Tuesday, 11 January 2011

Michael Gilroy and 'Dance For Eternity'

As I have said previously, I’d like to use this blog to draw your attention to filmmakers that I both respect and believe deserve more praise for their work and one of those filmmakers is Michael Gilroy. I had the privilege of working with Michael on my short film ‘Safe Zone’ a few years ago where he proved to be a passionate, dedicated and very talented actor. He also directed his first film a short while ago called ‘Dance For Eternity’ which I want to talk about. It’s a poetic film, confidently and elegantly directed and beautifully acted where all the elements combine perfectly to present a thoughtful and moving piece of work that explores our own mortality. I recently had a chat with Michael about the film.

How did you get started in filmmaking?
I am an actor by trade. I graduated from the Drama Centre, London in 1997 so I’ve been working as an actor for 13 years. ‘Dance For Eternity’ was my first film as a writer/director. Technically, I didn’t know a great deal so I had to educate myself very quickly but I knew how to work with actors so it was this that gave me the confidence to direct the project myself.

So what is 'Dance For Eternity' about?
It is about two lovers who make a special promise to each other on a beautiful day by the sea, a promise that will change their lives forever. Between them they try to muster the greatest courage they have ever shown and embark on a journey that they will never forget.

What themes does it explore?
The film is an exploration of love and suicide. I wanted to explore those last few minutes before a person chooses to end their life. Their condition, their dreams and fears of the future, but most importantly why? I think for a lot of people (myself included) life can be very frightening. The older we become the more we realise that ultimately we are on our own in this world and there is nowhere to hide if our problems become too painful. Adulthood is something forced upon us and I think that is when the bubble bursts for many people. I know I would love to be a child again and the same is true for my two characters in the film. My story is not intended to sadden but to find the empathy and understanding for them as they have once again rekindled that childlike innocence which we as ‘grown ups’ have lost and also because they firmly believe they are on a journey to the paradise that they have dreamt of.

How did the idea come about?
Strangely I was on my way to an audition one morning on the train and the idea just came. I started writing in an old church diary over all the entries on each page as I didn’t have any paper, I was writing right up to when I was called in to the casting, I did the audition and was pretty appalling as all I could think about was finishing the film, I came out of the room, carried on writing and it was all finished that afternoon. Consequently I didn’t get the acting job but I had my first script which then consumed me for the following two years as I set about saving the money to get it made.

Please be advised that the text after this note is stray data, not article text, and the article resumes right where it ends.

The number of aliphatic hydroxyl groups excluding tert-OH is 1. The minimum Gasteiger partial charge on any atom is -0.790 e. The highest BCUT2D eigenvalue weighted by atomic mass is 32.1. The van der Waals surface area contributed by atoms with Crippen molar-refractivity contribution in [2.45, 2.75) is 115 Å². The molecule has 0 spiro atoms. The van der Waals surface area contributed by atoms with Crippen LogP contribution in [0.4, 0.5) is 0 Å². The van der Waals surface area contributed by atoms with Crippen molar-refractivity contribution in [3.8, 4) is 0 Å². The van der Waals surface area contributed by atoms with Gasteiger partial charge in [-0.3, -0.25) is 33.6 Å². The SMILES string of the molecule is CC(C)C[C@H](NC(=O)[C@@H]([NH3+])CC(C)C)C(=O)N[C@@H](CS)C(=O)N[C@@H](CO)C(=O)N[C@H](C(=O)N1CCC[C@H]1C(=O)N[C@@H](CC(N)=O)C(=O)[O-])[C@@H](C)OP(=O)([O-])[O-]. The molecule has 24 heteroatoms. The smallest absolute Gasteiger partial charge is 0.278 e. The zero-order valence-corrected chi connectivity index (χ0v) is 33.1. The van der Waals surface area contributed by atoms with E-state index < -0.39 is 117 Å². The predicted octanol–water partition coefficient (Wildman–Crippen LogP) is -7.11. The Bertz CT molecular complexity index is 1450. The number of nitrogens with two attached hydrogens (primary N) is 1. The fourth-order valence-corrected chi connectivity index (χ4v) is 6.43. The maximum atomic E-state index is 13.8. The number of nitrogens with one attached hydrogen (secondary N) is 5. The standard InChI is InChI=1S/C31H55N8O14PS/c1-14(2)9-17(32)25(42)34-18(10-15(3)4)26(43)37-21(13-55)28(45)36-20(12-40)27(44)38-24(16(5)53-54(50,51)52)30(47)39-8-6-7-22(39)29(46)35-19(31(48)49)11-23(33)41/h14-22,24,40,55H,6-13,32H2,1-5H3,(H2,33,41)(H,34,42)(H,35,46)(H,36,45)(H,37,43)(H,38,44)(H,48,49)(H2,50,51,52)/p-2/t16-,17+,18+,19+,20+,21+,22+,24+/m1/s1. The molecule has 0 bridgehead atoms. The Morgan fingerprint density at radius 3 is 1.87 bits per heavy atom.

Describe your writing process?
I’ve written a further two short films and a feature film and I’m not sure that I have a specific process other than I will write everything out by hand and then type it up at a later time. I suppose I do this as I feel more connected to the piece and I adopt a natural flow as opposed to being held up by my inadequacies with typing. I don’t set out a specific time, if I am inspired by certain ideas I will find the first available opportunity to write it all down.

How do you prepare to direct a film?
I was very meticulous with my preparations as we were on a very tight schedule so I couldn’t afford to encounter any problems on set. Plus we were filming on a very isolated coastal location so we weren’t close to any immediate assistance. I made sure that I had a very competent team who were all without exception fantastic. I think due to the frantic nature of pre-production on low budget films it is easy to over look the actual story of the film and why you are making it so I was very adamant that I spent a great deal of time talking, researching and rehearsing with Anna-the actress in the film. I’ve been on countless films as an actor where this vital work with the actors has been overlooked and it has sadly been at the detriment to the performances in the film. I think ones work with the actors before filming is as essential as any other aspect of pre-production.

What format was the film shot on and was this a creative or financial choice?
The film was shot on Fuji 35mm film and it was a purely creative choice. My DP Ciro Candia was very keen being as the film was set on a beautiful hill top location in North Cornwall and looking at the end result I’m pleased we made this choice. I think it also helped to attract a certain caliber of crew who wanted to be involved in a 35mm film. 

What was its budget and how did you raise the finance?
The budget including post production was £14,500. I couldn’t find any outside finance so I saved for two years in order to raise the required funds.

Describe the casting process?
I didn’t have to hold auditions as the main actress (Anna Bolt) who I had in mind when I wrote the film agreed to play the part upon reading the script. She flew over from the USA where she was living to do the film and her work for me was just fantastic. I was very lucky to have her.